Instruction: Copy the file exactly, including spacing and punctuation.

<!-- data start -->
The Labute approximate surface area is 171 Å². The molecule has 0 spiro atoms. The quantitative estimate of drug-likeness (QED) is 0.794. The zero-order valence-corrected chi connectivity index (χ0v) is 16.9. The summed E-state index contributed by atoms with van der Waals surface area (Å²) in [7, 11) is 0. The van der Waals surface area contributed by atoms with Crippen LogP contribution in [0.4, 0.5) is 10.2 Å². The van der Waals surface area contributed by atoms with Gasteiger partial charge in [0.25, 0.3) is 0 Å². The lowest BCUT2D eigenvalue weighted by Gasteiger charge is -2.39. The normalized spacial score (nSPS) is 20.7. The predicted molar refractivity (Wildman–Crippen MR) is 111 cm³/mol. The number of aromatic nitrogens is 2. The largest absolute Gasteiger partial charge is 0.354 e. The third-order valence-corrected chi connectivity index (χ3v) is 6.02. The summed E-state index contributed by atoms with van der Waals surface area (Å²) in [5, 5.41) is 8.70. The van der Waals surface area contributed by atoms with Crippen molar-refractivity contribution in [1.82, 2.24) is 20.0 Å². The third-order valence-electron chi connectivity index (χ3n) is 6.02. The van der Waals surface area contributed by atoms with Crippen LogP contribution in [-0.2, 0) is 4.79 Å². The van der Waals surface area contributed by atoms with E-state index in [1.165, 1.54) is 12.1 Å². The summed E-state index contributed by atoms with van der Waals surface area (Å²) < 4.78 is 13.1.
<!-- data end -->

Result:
The Labute approximate surface area is 171 Å². The molecule has 0 spiro atoms. The quantitative estimate of drug-likeness (QED) is 0.794. The zero-order valence-corrected chi connectivity index (χ0v) is 16.9. The summed E-state index contributed by atoms with van der Waals surface area (Å²) in [7, 11) is 0. The van der Waals surface area contributed by atoms with Crippen LogP contribution in [0.4, 0.5) is 10.2 Å². The van der Waals surface area contributed by atoms with Gasteiger partial charge in [0.25, 0.3) is 0 Å². The lowest BCUT2D eigenvalue weighted by Gasteiger charge is -2.39. The normalized spacial score (nSPS) is 20.7. The predicted molar refractivity (Wildman–Crippen MR) is 111 cm³/mol. The number of aromatic nitrogens is 2. The largest absolute Gasteiger partial charge is 0.354 e. The third-order valence-corrected chi connectivity index (χ3v) is 6.02. The summed E-state index contributed by atoms with van der Waals surface area (Å²) in [5, 5.41) is 8.70. The van der Waals surface area contributed by atoms with Crippen molar-refractivity contribution in [1.82, 2.24) is 20.0 Å². The third-order valence-electron chi connectivity index (χ3n) is 6.02. The van der Waals surface area contributed by atoms with Crippen LogP contribution in [-0.2, 0) is 4.79 Å². The van der Waals surface area contributed by atoms with E-state index in [1.165, 1.54) is 12.1 Å². The summed E-state index contributed by atoms with van der Waals surface area (Å²) < 4.78 is 13.1.